Wind power and solar power are sound options
for green-minded investors
TORONTO, April 20 /CNW/ - Sustainably-minded investors shouldn't have to
choose between accumulating green in their portfolios and supporting the
protection of the environment says Bob Gorman, Chief Portfolio Strategist, TD
"Investors interested in the renewable energy sector may have found it
difficult in recent months to stick to their principles," says Gorman, who
points to the recent performance of such stocks as illustrated by the Credit
Suisse Global Warming Index, which fell by two-thirds from peak to trough.
"However, in spite of this recent setback, there are some sectors that
currently present good value."
"Wind power is an area for consideration," says Gorman. "If one looks at
the rise of crude prices from their cyclical lows coupled with the U.S.
government's support of green energy, including the wind production tax credit
through to 2012, we see an opportunity for green-minded investors."
In 2008, according to the Global Wind Energy Council, global wind
installations grew by 28.8%, at a cost of $47.5 billion (U.S.). That same
agency, along with the U.S. Department of Energy, expects American wind power
to grow substantially in the next 20 years. "While long-range forecasts for
any technology should be viewed with caution, wind's increasing
cost-competitiveness augurs well," Gorman adds.
"Green investors should also consider solar power - especially the
photovoltaic variety, which converts sunlight directly into electricity - as
it will likely become increasingly attractive to investors."
The cost of high-grade polysilicon used in photovoltaic cells has been
declining sharply in price, as expansion of production capacity has cut the
cost per pound by more than 50% over the past year. This reduction in costs
has the effect of lowering the cost per kilowatt-hour of the energy produced.
Gorman notes that the renewable energy sector has been oversold in recent
months, due to a perfect storm: the collapse of crude oil prices made
alternative energy less compelling; tightening and costlier credit made major
capital expenditures less viable; and stocks with high price/earnings
multiples were harder hit in the market downturn. However, this sector may now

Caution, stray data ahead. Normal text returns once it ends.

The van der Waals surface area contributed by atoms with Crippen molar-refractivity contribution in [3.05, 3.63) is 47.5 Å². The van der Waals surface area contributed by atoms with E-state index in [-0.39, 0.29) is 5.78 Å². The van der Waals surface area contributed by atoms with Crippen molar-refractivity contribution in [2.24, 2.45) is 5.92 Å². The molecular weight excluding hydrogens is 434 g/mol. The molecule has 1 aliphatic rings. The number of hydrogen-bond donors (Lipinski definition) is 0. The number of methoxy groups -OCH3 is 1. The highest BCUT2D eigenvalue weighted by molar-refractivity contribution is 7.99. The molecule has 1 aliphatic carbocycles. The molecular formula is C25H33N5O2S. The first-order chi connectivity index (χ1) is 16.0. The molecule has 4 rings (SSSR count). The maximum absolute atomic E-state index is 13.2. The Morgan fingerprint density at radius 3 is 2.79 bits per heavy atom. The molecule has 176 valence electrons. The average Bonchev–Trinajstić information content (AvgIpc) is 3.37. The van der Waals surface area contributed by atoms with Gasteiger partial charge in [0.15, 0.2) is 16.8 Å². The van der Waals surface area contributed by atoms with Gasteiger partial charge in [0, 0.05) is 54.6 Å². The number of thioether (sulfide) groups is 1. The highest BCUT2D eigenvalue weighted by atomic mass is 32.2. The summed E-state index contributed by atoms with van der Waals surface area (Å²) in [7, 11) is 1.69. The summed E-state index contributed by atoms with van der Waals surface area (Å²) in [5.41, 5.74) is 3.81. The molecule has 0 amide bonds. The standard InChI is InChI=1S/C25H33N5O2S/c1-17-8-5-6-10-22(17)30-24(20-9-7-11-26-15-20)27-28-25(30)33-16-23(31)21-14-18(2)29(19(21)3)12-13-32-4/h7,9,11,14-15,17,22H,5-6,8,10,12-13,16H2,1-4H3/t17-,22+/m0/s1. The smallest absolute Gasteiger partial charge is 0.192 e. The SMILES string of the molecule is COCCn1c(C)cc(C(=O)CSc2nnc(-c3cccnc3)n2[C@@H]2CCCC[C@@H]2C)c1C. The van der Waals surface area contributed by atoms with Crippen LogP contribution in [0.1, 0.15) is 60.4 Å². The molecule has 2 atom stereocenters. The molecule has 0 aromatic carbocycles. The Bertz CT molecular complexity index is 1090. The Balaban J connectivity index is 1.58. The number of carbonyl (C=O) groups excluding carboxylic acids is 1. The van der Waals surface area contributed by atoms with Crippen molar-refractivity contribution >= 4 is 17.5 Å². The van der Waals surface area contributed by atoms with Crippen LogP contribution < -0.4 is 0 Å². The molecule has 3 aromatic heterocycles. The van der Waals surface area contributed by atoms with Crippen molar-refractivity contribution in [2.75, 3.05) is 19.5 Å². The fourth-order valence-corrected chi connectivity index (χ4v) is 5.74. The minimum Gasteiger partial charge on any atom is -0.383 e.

represent a good buying opportunity.
"Many Canadians use Earth Day as an opportunity to take stock of their
carbon footprint and make resolutions to help the environment by using public
transportation and recycling," says Gorman. "Investors who value
sustainability can use this opportunity as well to consider their green
As always, investors should do their own research or speak with their
advisor to ensure that any investments they undertake meet their objectives
and are consistent with their risk profile.
About TD Bank Financial Group
The Toronto-Dominion Bank and its subsidiaries are collectively known as
TD Bank Financial Group. TD Bank Financial Group is the sixth largest bank in
North America by branches and serves approximately 17 million customers in
four key businesses operating in a number of locations in key financial
centres around the globe: Canadian Personal and Commercial Banking, including
TD Canada Trust and TD Insurance; Wealth Management, including TD Waterhouse
and an investment in TD Ameritrade; U.S. Personal and Commercial Banking
through TD Banknorth and TD Bank, America's Most Convenient Bank; and
Wholesale Banking, including TD Securities. TD Bank Financial Group also ranks
among the world's leading online financial services firms, with more than 5.5
million online customers. TD Bank Financial Group had CDN$585 billion in
assets on January 31, 2009. The Toronto-Dominion Bank trades under the symbol
"TD" on the Toronto and New York Stock Exchanges.
For further information:
For further information: For an interview with Bob Gorman to discuss his
stock picks for the wind and solar power industries, please contact: Barbara
Timmins, (416) 307-6498